Another IT department excelled at core IT work, but was not as strong in newer, innovative technologies, advanced analytics and AI. Staff augmentation proved to be a great fit. Within just a few weeks, Pivot Point Consulting, provided a team of dedicated experts who served as players / coaches and, ultimately, handed work off to the internal team after establishing a solid project foundation.
For another organization, we tracked utilization to project demand. We were able to calibrate and pass along resource savings to our client – shifting resources around and sharing an expensive labor pool as part of a managed services solution – to enable them to get access to the right resources they needed when they needed them most (offering an efficient alternative to “hire + fire”). It also provides value back to the client through resource rebalancing and shared savings contractual arrangements.
Start Small, Big Results
Staff augmentation and managed services do not need to be big, expensive or disruptive. It is important to have a measured, intentional approach that begins with identifying a problem you want to solve and starting with a pilot or limited deployment. This approach is lower risk and creates opportunity to manage change, performance and overall cultural fit.
One client sought Pivot Point Consulting resources to focus on optimization requests. We provided a team of highly qualified analysts who delivered a massive and rapid (30-60 day) return on their investment, which lead to broadening of the resourcing partnership. Another organization initially sought managed services resourcing talent to resolve a backlog of 400+ requests. After demonstrating immediate value, they expanded managed services to include strategy and leadership work, driving enhanced value through outcomes attainment and process improvement.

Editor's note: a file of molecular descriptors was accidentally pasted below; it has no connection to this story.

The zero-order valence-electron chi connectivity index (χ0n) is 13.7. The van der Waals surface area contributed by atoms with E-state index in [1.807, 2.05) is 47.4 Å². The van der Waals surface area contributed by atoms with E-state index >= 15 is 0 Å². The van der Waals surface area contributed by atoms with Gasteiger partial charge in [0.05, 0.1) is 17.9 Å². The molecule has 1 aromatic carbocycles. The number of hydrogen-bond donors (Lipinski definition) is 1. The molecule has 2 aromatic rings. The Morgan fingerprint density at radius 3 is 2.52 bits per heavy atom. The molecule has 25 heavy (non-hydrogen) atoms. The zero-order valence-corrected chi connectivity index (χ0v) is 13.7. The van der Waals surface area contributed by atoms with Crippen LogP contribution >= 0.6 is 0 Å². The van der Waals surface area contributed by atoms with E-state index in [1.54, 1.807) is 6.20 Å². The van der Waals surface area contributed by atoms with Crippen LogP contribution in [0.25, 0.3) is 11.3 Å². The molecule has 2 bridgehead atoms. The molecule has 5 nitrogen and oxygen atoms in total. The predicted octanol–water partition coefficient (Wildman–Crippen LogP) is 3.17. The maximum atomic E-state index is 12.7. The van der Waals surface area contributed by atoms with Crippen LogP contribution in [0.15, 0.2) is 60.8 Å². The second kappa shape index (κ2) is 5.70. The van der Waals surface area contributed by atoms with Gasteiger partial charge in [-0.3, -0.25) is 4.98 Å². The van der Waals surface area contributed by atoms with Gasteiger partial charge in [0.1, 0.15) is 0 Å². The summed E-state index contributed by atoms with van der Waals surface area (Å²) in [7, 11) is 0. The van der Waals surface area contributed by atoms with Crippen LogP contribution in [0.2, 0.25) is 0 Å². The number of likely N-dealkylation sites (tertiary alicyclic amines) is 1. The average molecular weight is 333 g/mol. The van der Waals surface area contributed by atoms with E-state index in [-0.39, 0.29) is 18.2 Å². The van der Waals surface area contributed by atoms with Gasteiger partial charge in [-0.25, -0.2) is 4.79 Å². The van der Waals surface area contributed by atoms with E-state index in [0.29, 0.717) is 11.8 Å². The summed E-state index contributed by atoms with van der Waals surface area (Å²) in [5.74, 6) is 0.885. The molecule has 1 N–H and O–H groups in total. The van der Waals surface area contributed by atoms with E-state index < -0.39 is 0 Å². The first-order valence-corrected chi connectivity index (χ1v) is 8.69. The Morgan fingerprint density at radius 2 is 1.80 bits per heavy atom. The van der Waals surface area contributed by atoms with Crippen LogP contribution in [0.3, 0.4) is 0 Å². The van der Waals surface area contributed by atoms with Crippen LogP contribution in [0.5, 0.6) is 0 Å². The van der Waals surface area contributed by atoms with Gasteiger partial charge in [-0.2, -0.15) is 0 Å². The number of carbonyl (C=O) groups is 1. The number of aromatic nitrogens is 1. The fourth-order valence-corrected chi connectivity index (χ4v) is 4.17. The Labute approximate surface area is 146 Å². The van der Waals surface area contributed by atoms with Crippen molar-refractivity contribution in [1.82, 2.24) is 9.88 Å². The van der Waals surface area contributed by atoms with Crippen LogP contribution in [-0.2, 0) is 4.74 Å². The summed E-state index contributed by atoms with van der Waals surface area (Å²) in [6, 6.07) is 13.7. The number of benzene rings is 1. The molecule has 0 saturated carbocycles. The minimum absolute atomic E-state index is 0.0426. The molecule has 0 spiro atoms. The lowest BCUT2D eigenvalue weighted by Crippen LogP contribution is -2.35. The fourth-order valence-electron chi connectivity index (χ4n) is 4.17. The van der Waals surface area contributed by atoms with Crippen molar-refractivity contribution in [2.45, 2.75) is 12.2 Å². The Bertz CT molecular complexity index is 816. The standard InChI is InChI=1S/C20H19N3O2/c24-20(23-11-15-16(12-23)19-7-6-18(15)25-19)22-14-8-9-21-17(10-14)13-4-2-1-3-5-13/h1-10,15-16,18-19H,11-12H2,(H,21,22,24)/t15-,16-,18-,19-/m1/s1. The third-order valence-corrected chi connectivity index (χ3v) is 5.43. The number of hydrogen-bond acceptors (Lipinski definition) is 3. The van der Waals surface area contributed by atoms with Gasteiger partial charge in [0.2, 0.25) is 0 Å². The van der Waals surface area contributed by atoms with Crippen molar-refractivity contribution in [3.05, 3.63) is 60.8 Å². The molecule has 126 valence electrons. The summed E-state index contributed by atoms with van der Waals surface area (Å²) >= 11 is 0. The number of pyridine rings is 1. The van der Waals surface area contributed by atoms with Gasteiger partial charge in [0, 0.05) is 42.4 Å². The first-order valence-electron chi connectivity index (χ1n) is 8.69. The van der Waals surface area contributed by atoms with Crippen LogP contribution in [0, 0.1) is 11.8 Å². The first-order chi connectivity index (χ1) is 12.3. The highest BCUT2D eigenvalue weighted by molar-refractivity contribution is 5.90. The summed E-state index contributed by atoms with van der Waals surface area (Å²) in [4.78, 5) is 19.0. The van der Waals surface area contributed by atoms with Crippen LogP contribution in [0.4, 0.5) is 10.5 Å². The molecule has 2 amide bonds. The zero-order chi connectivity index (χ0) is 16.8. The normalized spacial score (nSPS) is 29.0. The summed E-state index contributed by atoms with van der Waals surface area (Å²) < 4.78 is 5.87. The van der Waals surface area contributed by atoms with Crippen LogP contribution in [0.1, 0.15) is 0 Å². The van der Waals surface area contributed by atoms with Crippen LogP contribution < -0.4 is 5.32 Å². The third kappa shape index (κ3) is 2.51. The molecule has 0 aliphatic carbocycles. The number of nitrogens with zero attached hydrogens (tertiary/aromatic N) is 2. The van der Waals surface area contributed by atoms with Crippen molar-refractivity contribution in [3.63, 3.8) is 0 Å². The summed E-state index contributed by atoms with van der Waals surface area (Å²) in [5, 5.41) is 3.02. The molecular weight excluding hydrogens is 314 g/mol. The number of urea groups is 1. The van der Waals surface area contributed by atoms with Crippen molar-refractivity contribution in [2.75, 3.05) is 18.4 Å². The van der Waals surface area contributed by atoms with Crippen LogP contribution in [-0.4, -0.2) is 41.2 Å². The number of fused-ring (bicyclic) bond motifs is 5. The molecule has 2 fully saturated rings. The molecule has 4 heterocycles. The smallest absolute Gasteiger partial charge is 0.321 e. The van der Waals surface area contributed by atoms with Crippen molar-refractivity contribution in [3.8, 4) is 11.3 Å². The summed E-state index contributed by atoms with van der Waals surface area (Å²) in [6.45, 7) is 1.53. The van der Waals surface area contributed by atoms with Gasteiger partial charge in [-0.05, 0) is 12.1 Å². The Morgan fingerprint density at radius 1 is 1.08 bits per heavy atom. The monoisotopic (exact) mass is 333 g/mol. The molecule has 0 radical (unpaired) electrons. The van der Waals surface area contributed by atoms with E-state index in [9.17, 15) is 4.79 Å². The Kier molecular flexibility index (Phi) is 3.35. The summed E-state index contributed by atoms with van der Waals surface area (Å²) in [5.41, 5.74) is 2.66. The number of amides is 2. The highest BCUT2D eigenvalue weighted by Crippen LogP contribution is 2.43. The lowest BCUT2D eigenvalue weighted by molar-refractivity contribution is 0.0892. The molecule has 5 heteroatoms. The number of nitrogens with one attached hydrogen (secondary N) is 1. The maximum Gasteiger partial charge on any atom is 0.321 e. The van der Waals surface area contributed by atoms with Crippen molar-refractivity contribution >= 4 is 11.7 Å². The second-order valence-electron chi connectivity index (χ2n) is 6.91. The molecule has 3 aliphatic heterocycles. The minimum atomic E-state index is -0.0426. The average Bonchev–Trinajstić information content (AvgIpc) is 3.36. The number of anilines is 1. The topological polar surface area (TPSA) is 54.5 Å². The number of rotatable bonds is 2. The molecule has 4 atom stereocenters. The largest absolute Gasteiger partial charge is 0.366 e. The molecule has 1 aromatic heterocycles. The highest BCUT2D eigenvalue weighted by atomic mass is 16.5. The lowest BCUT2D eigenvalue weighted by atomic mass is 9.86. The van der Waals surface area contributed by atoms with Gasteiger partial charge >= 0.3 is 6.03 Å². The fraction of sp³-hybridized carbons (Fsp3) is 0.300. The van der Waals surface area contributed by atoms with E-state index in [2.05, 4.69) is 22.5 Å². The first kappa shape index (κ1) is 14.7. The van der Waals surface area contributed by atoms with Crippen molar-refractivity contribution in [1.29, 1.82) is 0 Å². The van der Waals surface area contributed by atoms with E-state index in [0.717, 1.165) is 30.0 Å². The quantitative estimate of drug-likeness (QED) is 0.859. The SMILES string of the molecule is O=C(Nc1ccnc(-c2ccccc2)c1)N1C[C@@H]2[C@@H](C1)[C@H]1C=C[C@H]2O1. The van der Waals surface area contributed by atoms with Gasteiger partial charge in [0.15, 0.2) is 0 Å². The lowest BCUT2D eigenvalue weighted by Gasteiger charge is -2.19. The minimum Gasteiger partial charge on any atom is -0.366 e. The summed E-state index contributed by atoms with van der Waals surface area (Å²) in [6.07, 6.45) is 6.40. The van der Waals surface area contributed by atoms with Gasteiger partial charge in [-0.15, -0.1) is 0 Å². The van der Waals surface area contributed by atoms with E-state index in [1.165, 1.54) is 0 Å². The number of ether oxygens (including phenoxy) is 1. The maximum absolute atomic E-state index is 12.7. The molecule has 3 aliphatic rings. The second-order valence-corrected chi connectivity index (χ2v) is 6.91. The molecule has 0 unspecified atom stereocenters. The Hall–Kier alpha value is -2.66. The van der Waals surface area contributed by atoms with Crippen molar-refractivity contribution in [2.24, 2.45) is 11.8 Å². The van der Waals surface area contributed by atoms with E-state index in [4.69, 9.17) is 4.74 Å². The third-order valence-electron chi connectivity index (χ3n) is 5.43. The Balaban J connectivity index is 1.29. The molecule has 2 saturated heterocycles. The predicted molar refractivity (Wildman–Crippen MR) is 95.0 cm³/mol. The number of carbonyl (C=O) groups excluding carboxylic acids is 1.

COVID-19 has increased comfort and trust in new, often remote, resourcing models. As the pandemic forced most everyone to work from home, healthcare IT leaders embraced remote work across large swaths of their teams, both FTEs and consultants, reducing on-site activities to those maintaining physical hardware and clinical devices.
Resourcing models need to be re-imagined to fit today’s dynamic needs and evolving skillsets. If the industry can take any positive learnings away from the pandemic, one is that healthcare IT can sustain, and in fact benefit from, new ideas in how we resource teams, address an ever-escalating demand for expert knowledge and continue to provide safe and effective platforms for patient care. Managed services, in particular, is well-positioned to rise to this challenge and evolve the healthcare IT resourcing market for the better.
About the Author
Zack Tisch is a dynamic healthcare IT executive leader with 15 years’ experience in leading complex, integrated healthcare information technology projects at some of the nation’s leading healthcare institutions, such as Cedars-Sinai, MD Anderson Cancer Center, UCLA Health and Stanford Heath Care. He is passionate about maximizing value out of the EHR systems to provide efficient, effective patient care.
In his role leading Strategic Growth for clients, Zack focuses on architecting high value solutions to enable client growth as well as process and resource optimization. Zack is a former Epic employee and is certified in 15 Epic applications. He is also a PMP. Zack received his BA from Duke University and has completed Executive MBA Coursework at UCLA and the University of Texas.